Iraq to license foreign banks

Iraq's banking sector is set to transform as foreign banks are allowed into the industry for the first time in nearly 40 years.

    Foreign banks will bring investments and jobs

    The newcomers are expected to introduce new products and services, and provide competition for the local banks.

    A Central Bank deputy governor Ahmad Salman Mohammed says foreign banks will bring in capital, train people, provide jobs, modernise banking services and finance trade, industry and construction. 

    The Central Bank is to award in December licenses allowing a maximum of six banks to operate in Iraq until December 31, 2008.

    Other banks will be admitted after that date only, Mohammed said.

    The invitation to foreign banks is the first since the banking sector was nationalised in 1964, four years before the former ruling Baath party's rise to power.

    The winners are expected to begin operations within six months of receiving the licence.

    Mohammed said the foreign banks should staff all positions with Iraqis, with the possible exception of the top management. Each bank should also be required to open a total of five branches across the country.

    Under the tender document, the minimum required capital for a foreign bank subsidiary to open in Iraq is 50 billion dinars, or $25 million.

    This is five times more than the capital required from the local private banks that were allowed to open in the early 1990s to compensate for the devastating impact of UN sanctions imposed after Iraq's 1990 invasion of neighbouring Kuwait.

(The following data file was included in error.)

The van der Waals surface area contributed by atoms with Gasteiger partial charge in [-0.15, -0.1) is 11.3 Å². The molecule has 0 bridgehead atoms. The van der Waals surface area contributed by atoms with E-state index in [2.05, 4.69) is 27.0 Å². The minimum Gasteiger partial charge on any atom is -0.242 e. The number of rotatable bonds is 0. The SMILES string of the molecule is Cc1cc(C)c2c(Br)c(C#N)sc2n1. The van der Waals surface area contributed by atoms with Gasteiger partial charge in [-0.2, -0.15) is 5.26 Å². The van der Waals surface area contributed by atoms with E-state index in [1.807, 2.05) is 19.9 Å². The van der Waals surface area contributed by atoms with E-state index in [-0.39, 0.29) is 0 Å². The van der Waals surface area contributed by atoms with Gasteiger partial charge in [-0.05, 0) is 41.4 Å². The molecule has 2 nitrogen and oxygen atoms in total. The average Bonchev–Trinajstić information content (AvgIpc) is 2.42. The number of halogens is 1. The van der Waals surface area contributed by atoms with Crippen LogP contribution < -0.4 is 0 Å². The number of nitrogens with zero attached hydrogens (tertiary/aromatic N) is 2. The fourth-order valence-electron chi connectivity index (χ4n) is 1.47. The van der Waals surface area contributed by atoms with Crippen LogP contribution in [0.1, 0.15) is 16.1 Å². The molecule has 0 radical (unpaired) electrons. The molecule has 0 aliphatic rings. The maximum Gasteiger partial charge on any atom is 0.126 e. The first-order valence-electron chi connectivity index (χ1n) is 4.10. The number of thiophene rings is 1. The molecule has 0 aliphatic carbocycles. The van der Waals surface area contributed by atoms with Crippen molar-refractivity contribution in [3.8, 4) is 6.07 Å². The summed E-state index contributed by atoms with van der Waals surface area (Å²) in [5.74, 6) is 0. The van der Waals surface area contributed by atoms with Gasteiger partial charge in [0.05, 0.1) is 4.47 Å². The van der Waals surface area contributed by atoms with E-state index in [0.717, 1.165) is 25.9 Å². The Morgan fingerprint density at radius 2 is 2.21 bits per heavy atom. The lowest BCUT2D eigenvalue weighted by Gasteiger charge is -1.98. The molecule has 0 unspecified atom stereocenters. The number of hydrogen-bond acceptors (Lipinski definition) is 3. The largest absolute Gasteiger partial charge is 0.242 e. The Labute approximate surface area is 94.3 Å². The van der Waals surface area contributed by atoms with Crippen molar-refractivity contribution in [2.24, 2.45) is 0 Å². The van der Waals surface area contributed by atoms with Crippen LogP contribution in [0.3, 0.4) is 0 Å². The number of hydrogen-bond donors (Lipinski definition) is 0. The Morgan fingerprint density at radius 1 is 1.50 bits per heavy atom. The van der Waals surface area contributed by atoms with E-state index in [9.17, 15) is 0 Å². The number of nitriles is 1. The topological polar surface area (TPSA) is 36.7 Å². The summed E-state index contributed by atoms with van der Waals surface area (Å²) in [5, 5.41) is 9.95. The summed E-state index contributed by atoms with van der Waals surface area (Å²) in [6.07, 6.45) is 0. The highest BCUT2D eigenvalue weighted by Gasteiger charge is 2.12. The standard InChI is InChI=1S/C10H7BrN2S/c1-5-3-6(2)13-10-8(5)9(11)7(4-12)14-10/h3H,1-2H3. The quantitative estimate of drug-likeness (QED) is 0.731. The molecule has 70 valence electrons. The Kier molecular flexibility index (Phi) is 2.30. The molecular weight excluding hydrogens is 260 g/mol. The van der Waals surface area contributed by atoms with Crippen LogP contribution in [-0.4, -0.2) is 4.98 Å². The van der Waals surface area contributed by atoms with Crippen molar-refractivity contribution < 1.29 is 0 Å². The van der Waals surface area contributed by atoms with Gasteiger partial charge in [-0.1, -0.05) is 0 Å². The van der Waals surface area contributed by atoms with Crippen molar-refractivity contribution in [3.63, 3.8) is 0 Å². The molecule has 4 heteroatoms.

The sanctions were lifted in May, one month after the US-led invasion ended Saddam Hussein's 24 years in power.

    But the sanctions and political tension crippled the ability of the 17 local private banks to provide services and products such as credit cards, ATMs and letters of credit, and hindered their development.

    The domestic private banks are also dwarfed by the six state-owned banks that hold 82 percent of total deposits, including public sector accounts.

    A government finance official said the forthcoming competition from the newcomers could prompt mergers between local anks to increase their size.

    "Another scenario could be foreign subsidiaries buying local banks," he said.

    But the chairman of the Iraqi Bank Association, Saad Bunnia, said local banks stand a chance of competing in the new environment because of their knowledge of the country and people.

    "The Iraqis like doing business with people they know," he said.

    Bunnia said local banks would seize this opportunity, as well as the recent stability of the dinar exchange rate, post-war business growth and renewed confidence in the banking system, in order to increase assets and income.

    As a result of the economic crisis that hit Iraq in the last 13 years and the past instability of the dinar's exchange rate, the population has avoided putting money in bank accounts, fearing restrictions on withdrawal.

    "Most Iraqis hide their savings at home; deposits by individual customers are a tiny fraction of what they could be in a normal situation," said Bunnia.

    Money supply was a close kept secret under toppled president Saddam Hussein. But Bunnia estimated that as much as two thirds of the total volume in circulation was kept outside the banking system.

    SOURCE: AFP


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